© Joseph Mills Photography
© Joseph Mills Photography

Large areas of interior wood elements, known to the design as “Crate Form,” wrap the interior offices and ceilings, along with other features that give a glimpse into Oklahoma’s past dust bowl days and shanty towns occupied by the early rough necks. The storm shelter room, which also serves as the Children’s Program Theater, offers a vast array of faux piping and other elements depicting the “pump shack” commonly found on an oil field site. Bermed earthen knolls represent the rolling Oklahoma Prairie and are planted with a native tall grass known as Buffalo Sod. All signage and way-finding has been designed to emulate Route 66 icons and emblems popular along Oklahoma’s “mother road”. Book stack end panels depict pictorial scenes iconic to our state such as oil field equipment, prairie grasses, windmill vanes, and burning sunsets.

Floor Plan
Floor Plan

The project has attained LEED Silver Certification for New Construction, a sustainable certification granted by the United States Green Building Council. LED lighting, day-lighted interiors, geothermal heating /cooling, water-efficient plumbing fixtures, low-emitting finishes, and regionally acquired materials with high recycled content provide the facility with a low impact development sustainable footprint. This facility is only the second project of the City of OKC’s public buildings to garner this achievement. The first one being the Bricktown  Fire Station also designed by LWPB Architecture in 2011.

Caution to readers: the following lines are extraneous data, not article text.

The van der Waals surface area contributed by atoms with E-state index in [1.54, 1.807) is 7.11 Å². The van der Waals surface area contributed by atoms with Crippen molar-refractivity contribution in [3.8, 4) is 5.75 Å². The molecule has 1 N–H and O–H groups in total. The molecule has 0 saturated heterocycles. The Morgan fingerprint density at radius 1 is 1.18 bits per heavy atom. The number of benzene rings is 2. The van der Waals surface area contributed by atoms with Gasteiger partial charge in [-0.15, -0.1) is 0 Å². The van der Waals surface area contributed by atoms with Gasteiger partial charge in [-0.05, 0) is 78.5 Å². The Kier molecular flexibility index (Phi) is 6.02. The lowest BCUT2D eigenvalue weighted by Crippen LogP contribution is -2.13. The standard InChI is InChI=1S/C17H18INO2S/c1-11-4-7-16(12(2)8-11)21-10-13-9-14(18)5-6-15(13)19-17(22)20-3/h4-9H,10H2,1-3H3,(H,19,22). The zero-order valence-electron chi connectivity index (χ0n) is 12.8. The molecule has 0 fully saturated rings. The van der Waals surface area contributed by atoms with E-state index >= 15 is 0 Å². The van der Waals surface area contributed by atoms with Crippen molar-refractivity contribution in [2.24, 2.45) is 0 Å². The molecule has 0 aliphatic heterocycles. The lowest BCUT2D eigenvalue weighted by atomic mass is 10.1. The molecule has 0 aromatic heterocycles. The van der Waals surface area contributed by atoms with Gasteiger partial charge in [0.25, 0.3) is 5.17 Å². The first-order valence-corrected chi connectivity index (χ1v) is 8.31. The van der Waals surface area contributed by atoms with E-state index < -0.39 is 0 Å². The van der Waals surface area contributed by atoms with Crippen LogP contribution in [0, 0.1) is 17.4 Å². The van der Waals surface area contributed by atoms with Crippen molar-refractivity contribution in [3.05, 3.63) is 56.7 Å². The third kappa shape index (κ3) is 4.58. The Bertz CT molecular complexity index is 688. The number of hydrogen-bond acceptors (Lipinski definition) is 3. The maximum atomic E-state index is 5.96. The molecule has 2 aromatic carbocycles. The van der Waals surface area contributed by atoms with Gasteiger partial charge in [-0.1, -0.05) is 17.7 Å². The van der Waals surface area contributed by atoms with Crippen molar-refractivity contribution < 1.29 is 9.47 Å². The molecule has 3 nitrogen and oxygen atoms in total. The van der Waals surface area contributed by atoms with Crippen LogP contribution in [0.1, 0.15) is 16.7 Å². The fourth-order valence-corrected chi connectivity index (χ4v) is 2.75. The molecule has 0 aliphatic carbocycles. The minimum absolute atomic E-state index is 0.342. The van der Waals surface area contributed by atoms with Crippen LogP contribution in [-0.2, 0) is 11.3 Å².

© Joseph Mills Photography
© Joseph Mills Photography
  • Design Principal : Craig Foster
  • Project Architect/Manager : Jason Hukill
  • Library Design Consultant : Jim Richard, Steven Kennedy, Richard and Bauer
  • Interior Design : Angela Clarkson
  • Building Commissioning : Alvine Engineering, David Hobza
  • AV : Richard Brink, Datacom Design Group
  • Technology : Richard Brink, Datacom Design Group
  • Sustainable Design And Leed : LWPB Architecture – Jason Hukill AIA, LEED AP
  • Client : City of Oklahoma City / Metropolitan Library System
  • Written By : Jason Hukill
  • Aluminum Storefront/Glazing : Manko Systems
  • Access Flooring : Tate Access Floor Systems
  • Library Furniture : Tesco Systems
  • Roof Stone : Firestone Building Products
  • Millwork / Cabinetry : Torzo Surfaces
  • City : Oklahoma City
  • Country : United States
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Project location

Address:5600 Northwest 122nd Terrace, Oklahoma City, OK 73162, USA

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Location to be used only as a reference. It could indicate city/country but not exact address.
About this office
Cite: "Patience S. Latting Northwest Library / LWPB Architecture" 18 Sep 2014. ArchDaily. Accessed . <https://www.archdaily.com/548250/patience-s-latting-northwest-library-lwpb-architecture> ISSN 0719-8884